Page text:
Climate Amazons: Zakia Naznin, environmental migration and climate justice

With respect to matters relating to climate change women should be one of the first points of reference in every discussion on account of their central role in society and their greater vulnerability. On the contrary, in the international debate the representation of women is not proportionate to the risks women are exposed to in the event of environmental disasters. For this reason in the run-up to the 22nd session of the Conference of the Parties (COP22) to the United Nations Framework Convention on Climate Change (UNFCCC) it is important to present the work of female diplomatic representatives or local activists who are achieving outstanding results in the field of climate justice.

The rise in temperature and the increase of disastrous environmental phenomena is forcing more and more people in the world to emigrate in order to survive. Data reported by the Nansen Initiative, a global consulting project on migration and climate change, reveal that between 2008 and 2014 an annual average of 22.5 million people had to emigrate owing to sudden weather-related natural disasters. In any case, this is still only a partial figure as it does not take into account a more a gradual and ‘voluntary’ form of migration representing what may be seen as an adaptation to environments that present a constantly decreasing probability of survival for the populations that live in them.

However, not all individuals exposed to the risks of climate change can emigrate. Women, children and older people are often forced to stay on and fight for their survival. The work of Zakia Naznin, a researcher from Bangladesh, focuses on these vulnerable groups in particular. This anthropologist has years of experience in issues of this kind, in children’s rights, access to safe water resources and climate adaptation programs for rural communities. Her commitment with regard to the status of women has led her to collaborate with UNICEF and the Save the Children Alliance in projects relating to the  prevention of child marriage and the abuse of minors.

Between 2006 and 2011 Naznin joined the Bangladesh Centre for Advanced Studies (BCAS) as a senior researcher, expanding her fields of interest to projects concerning water and food security for poor people and women. Her work moreover sheds light on the fact that the gender perspective is an essential element in the search for the cause of the vulnerability that characterises certain groups of individuals. As in most developing countries, women in Bangladesh are often responsible for the management of natural resources to ensure a reasonable degree of security for their families with respect to food and nutrition. The socio-cultural norms that relegate women to tasks of a domestic nature and assistance become insurmountable barriers in the presence of the need to find new means of subsistence to survive climate change. The situation of women in Bangladesh is one of the many examples of a failure to achieve climate justice and of consequences of environmental change suffered by people who have no means to find a remedy for such situations.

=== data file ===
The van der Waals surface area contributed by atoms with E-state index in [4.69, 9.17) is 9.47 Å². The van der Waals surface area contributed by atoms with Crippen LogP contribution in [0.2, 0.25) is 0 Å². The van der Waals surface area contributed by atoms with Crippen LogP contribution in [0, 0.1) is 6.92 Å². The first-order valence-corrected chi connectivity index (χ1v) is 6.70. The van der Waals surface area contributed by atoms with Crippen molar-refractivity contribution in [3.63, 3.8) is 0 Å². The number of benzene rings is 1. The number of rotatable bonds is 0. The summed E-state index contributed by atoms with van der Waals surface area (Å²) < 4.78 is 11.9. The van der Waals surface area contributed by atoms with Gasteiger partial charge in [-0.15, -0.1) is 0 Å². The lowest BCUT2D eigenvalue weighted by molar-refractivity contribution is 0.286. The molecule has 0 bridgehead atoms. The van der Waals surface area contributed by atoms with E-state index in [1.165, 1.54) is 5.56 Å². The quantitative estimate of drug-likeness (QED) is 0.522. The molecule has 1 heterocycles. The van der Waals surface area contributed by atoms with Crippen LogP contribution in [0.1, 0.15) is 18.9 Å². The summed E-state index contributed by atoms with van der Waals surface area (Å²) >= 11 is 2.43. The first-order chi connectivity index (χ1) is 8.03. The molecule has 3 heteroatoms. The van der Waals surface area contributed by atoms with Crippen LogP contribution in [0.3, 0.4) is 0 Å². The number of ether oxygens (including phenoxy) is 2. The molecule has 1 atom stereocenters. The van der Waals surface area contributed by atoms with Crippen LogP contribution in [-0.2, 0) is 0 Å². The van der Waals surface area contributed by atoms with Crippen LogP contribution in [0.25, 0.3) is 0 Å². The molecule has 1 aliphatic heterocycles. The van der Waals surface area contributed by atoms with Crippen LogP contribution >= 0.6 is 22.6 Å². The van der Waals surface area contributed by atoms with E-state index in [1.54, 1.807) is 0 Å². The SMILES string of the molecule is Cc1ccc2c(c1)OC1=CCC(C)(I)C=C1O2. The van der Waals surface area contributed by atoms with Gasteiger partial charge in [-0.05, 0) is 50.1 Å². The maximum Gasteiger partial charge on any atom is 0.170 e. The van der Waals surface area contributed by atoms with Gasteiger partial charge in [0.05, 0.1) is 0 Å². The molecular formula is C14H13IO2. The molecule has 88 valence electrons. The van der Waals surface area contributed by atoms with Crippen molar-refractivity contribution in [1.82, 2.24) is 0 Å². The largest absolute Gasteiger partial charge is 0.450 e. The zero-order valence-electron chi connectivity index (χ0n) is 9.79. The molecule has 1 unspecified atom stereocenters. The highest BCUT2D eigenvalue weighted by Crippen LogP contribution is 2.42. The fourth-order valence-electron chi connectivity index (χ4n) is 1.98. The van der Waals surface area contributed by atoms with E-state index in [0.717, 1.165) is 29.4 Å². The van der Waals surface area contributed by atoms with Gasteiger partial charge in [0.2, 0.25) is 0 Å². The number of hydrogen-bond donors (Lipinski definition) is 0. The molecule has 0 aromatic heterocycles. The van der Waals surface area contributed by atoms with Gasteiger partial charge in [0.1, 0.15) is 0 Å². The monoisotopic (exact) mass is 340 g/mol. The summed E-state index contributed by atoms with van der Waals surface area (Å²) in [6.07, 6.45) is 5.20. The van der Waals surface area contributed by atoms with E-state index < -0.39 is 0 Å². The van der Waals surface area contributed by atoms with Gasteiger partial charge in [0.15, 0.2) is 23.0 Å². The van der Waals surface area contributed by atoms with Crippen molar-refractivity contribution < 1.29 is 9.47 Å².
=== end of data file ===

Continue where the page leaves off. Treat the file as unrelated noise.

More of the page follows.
In 2014, accompanied by a group of researchers from the BCAS, Naznin began to cooperate with UN WOMEN, collaborating in an environmental mitigation project for rural communities in Bangladesh. The aims of the initiative are quite clear: ‘Reducing the vulnerability of women suffering from climate change with the provision of options of alternative support’. Within the framework of this project the women of five districts at risk of environmental disaster attended training courses for the preservation of resources, emergency management and the diversification of their sources of income.

The initiative provided Naznin with an opportunity to observe the consequences of migration induced by climate change. “When it comes to migration one can not only focus on men who emigrate, but we must also consider the women who are left behind in their original communities”, says   Naznin. “Migration has a major impact on their lives in terms of work, mobility and relations within the community.” In Bangladeshi villages where the UN WOMEN project has been implemented there has been an improvement of environmental resilience and in the living conditions of the population. The basic concept is that  it is necessary to support those who are unable to leave their community of origin in order to transform a complex and often tragic issue into an opportunity for change. The lives of these women have not been radically changed but there have been improvements, and this may be considered a starting-point from which more substantial changes can be planned and implemented. The achievement of climate justice thus becomes a catalyst for the full realization of people’s rights, turning the victims of climate change into agents of change, not only for themselves but also for the entire community.

Chiara Soletti

Published for Italian Climate Network on Il Fatto Quotidiano